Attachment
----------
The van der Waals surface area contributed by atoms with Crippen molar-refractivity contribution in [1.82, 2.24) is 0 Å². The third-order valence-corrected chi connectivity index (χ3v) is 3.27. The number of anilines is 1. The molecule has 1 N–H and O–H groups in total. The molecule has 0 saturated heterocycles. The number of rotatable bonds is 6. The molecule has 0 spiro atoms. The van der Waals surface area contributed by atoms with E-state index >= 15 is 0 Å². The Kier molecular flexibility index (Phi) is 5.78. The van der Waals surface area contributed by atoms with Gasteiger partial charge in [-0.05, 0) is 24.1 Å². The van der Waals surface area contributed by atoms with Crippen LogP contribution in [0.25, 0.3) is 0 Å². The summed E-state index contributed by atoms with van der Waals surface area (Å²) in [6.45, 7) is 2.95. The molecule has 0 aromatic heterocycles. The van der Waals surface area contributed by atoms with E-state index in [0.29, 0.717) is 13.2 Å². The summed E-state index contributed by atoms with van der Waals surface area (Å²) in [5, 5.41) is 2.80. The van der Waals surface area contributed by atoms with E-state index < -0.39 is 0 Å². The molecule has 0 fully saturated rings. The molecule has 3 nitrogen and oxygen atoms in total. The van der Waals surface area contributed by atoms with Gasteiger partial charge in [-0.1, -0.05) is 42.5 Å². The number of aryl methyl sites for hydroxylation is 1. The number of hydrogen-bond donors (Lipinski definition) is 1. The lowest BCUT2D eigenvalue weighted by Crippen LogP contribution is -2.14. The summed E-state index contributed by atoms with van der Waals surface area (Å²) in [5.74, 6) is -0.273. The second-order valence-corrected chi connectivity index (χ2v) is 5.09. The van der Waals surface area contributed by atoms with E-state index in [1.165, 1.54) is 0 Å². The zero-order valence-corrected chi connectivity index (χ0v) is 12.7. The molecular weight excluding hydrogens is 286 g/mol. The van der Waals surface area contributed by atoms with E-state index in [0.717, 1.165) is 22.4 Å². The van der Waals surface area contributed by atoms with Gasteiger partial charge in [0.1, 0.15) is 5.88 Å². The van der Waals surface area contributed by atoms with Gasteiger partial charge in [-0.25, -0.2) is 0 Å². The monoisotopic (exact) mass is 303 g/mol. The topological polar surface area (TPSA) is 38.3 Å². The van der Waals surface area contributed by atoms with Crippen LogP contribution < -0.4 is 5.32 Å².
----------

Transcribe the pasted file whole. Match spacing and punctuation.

The van der Waals surface area contributed by atoms with Crippen molar-refractivity contribution in [1.82, 2.24) is 0 Å². The third-order valence-corrected chi connectivity index (χ3v) is 3.27. The number of anilines is 1. The molecule has 1 N–H and O–H groups in total. The molecule has 0 saturated heterocycles. The number of rotatable bonds is 6. The molecule has 0 spiro atoms. The van der Waals surface area contributed by atoms with E-state index >= 15 is 0 Å². The Kier molecular flexibility index (Phi) is 5.78. The van der Waals surface area contributed by atoms with Gasteiger partial charge in [-0.05, 0) is 24.1 Å². The van der Waals surface area contributed by atoms with Crippen LogP contribution in [0.25, 0.3) is 0 Å². The summed E-state index contributed by atoms with van der Waals surface area (Å²) in [6.45, 7) is 2.95. The molecule has 0 aromatic heterocycles. The van der Waals surface area contributed by atoms with E-state index in [0.29, 0.717) is 13.2 Å². The summed E-state index contributed by atoms with van der Waals surface area (Å²) in [5, 5.41) is 2.80. The van der Waals surface area contributed by atoms with E-state index < -0.39 is 0 Å². The molecule has 0 fully saturated rings. The molecule has 3 nitrogen and oxygen atoms in total. The van der Waals surface area contributed by atoms with Gasteiger partial charge in [-0.1, -0.05) is 42.5 Å². The number of aryl methyl sites for hydroxylation is 1. The number of hydrogen-bond donors (Lipinski definition) is 1. The lowest BCUT2D eigenvalue weighted by Crippen LogP contribution is -2.14. The summed E-state index contributed by atoms with van der Waals surface area (Å²) in [5.74, 6) is -0.273. The second-order valence-corrected chi connectivity index (χ2v) is 5.09. The van der Waals surface area contributed by atoms with E-state index in [1.165, 1.54) is 0 Å². The zero-order valence-corrected chi connectivity index (χ0v) is 12.7. The molecular weight excluding hydrogens is 286 g/mol. The van der Waals surface area contributed by atoms with E-state index in [0.717, 1.165) is 22.4 Å². The van der Waals surface area contributed by atoms with Gasteiger partial charge in [0.1, 0.15) is 5.88 Å². The van der Waals surface area contributed by atoms with Gasteiger partial charge in [-0.25, -0.2) is 0 Å². The monoisotopic (exact) mass is 303 g/mol. The topological polar surface area (TPSA) is 38.3 Å². The van der Waals surface area contributed by atoms with Crippen LogP contribution < -0.4 is 5.32 Å².